We all have ideas we’re sitting on that we haven’t gone after. Ideas that could change our organizations and develop us. We’re not supposed to have all the answers when we start, but we fool ourselves into thinking we do. Unfortunately, this thinking ends up keeping us from pursing what could be great ideas! Recognize that the irony of excuses and resistance we throw up:
In reality, we get the answers and courage when we engage in the process. The answers (good and bad) reveal themselves when we’re vulnerable and put ourselves out there in pursuit of our idea.
“A work-in-progress generates its own energy field. You, the artist or entrepreneur, are pouring love into the work; you are suffusing it with passion and intention and hope.”
― Steven Pressfield, Do the Work
Have the courage to go against the resistance holding you back and start employing the skills that will move you forward:
Networking: Talk with people inside and outside your organization who can give you insights for moving your idea forward. Coffee is a great medium. Just reach out and ask. These same folks you network with will be critical resources and/or advocates as you ramp up your idea.
Observing: Check out other industries for ideas you might be able to learn from and reapply back to what you’re trying to do. Could be a business model you find interesting, it could be a particular process. Ideas are all around you, just observe intently. Open your eyes and ears for ways your idea will “fit” for your organization and customer.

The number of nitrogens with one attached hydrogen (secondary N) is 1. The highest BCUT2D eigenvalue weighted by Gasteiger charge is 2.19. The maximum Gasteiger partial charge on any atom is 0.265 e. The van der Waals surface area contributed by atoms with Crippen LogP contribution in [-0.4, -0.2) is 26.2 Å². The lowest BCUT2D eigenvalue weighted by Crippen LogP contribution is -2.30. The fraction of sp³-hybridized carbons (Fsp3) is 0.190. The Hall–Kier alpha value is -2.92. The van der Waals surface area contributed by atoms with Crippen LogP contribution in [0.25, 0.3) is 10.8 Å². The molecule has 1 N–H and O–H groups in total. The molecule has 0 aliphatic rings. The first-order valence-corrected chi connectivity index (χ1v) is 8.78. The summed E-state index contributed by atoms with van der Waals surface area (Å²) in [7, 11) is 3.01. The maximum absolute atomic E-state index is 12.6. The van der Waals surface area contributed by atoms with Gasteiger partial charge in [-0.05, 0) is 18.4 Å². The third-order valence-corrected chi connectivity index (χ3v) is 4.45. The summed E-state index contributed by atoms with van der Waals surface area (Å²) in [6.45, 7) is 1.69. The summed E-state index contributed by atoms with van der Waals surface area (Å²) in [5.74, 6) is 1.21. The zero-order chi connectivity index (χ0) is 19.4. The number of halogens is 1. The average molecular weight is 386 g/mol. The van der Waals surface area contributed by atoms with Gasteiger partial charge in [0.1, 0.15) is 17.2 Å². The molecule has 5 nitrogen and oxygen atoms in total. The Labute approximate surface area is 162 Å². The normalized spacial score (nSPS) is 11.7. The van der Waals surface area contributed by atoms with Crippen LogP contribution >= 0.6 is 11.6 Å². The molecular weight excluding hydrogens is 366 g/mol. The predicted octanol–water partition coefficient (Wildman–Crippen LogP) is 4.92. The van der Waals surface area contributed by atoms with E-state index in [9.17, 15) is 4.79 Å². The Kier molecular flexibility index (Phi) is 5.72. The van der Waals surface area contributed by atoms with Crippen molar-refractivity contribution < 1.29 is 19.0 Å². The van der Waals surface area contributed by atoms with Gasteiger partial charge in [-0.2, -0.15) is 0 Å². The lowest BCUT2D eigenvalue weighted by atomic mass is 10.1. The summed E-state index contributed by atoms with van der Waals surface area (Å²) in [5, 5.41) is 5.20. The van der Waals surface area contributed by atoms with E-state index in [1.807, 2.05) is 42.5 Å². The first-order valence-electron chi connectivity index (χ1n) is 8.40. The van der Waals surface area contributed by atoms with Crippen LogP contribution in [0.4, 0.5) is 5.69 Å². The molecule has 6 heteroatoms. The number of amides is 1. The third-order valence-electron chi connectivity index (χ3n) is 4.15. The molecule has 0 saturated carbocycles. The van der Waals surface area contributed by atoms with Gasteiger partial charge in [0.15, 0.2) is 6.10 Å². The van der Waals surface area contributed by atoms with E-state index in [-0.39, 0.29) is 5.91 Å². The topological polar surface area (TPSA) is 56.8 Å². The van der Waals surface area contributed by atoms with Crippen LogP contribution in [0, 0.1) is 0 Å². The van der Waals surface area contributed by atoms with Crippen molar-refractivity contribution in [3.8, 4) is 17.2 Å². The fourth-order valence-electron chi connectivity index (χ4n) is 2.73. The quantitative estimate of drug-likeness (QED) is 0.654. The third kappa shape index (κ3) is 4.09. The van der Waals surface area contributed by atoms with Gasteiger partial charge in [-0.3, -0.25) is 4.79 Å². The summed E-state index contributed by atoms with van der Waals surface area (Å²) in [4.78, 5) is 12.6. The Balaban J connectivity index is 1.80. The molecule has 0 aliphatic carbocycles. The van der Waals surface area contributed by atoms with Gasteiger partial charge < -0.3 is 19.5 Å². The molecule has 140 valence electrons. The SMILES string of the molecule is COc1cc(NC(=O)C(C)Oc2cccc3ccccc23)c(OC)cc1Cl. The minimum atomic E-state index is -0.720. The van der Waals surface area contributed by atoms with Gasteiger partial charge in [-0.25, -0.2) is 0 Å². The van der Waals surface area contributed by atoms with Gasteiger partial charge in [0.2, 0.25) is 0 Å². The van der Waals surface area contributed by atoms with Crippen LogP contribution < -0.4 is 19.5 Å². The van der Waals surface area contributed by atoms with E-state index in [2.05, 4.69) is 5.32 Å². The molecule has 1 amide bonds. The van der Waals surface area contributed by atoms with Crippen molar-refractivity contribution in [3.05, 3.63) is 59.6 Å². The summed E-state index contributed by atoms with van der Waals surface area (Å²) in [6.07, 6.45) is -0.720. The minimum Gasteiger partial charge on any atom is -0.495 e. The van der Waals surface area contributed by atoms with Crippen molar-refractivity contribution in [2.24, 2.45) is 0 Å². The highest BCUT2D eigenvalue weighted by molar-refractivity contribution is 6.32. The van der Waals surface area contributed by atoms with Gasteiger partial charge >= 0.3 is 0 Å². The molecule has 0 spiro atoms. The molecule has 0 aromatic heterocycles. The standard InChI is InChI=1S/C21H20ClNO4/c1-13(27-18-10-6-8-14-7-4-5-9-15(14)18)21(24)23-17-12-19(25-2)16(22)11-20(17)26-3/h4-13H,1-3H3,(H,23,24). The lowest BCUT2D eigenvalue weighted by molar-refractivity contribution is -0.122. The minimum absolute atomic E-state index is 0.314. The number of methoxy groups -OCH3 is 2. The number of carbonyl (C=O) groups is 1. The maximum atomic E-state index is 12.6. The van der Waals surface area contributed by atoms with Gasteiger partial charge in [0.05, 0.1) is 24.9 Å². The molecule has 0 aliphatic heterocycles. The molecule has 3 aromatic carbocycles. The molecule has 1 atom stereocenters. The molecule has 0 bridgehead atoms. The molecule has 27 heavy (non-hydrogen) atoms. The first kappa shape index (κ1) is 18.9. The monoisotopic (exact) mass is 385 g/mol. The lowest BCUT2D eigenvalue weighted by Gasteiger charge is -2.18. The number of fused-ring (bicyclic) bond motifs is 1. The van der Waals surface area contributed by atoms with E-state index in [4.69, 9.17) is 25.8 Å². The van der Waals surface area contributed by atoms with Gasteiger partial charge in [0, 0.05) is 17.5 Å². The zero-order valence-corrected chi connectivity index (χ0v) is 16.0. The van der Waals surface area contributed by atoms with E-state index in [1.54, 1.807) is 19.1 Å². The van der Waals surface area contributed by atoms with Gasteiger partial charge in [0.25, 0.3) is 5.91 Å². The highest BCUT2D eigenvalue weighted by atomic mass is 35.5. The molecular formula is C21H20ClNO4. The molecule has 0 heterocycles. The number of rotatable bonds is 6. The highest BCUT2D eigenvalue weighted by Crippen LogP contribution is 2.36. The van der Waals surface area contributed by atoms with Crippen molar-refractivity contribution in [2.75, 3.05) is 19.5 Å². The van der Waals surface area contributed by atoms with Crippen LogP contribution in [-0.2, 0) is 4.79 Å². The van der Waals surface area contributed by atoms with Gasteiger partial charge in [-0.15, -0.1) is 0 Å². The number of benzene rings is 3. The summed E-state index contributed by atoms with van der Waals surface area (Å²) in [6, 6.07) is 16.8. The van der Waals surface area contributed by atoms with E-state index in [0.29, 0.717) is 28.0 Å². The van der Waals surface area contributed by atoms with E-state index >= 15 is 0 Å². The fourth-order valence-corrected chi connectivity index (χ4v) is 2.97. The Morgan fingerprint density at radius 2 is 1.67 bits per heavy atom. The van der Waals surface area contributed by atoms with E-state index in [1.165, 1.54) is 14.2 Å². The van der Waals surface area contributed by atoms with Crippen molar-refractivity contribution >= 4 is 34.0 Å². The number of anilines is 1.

Questioning: What questions do you have about your idea? Could be doubts, could be where do I start, could be who should I network with…write them down. Don’t stop questioning — the more questions you ask, the better your answers will be. As you write your questions down, you may be surprised at how quickly the answers will come.
Connecting: If you’re naturally good at connecting the dots, you’ll start to see patterns emerge for moving your idea forward. If it’s not your best skill, expand your network to include a few of those people too and include them in the process.
Cut through the resistance and get started.
Photo licensed under Creative Commons 2.0 via Flickr user: Armchair Builder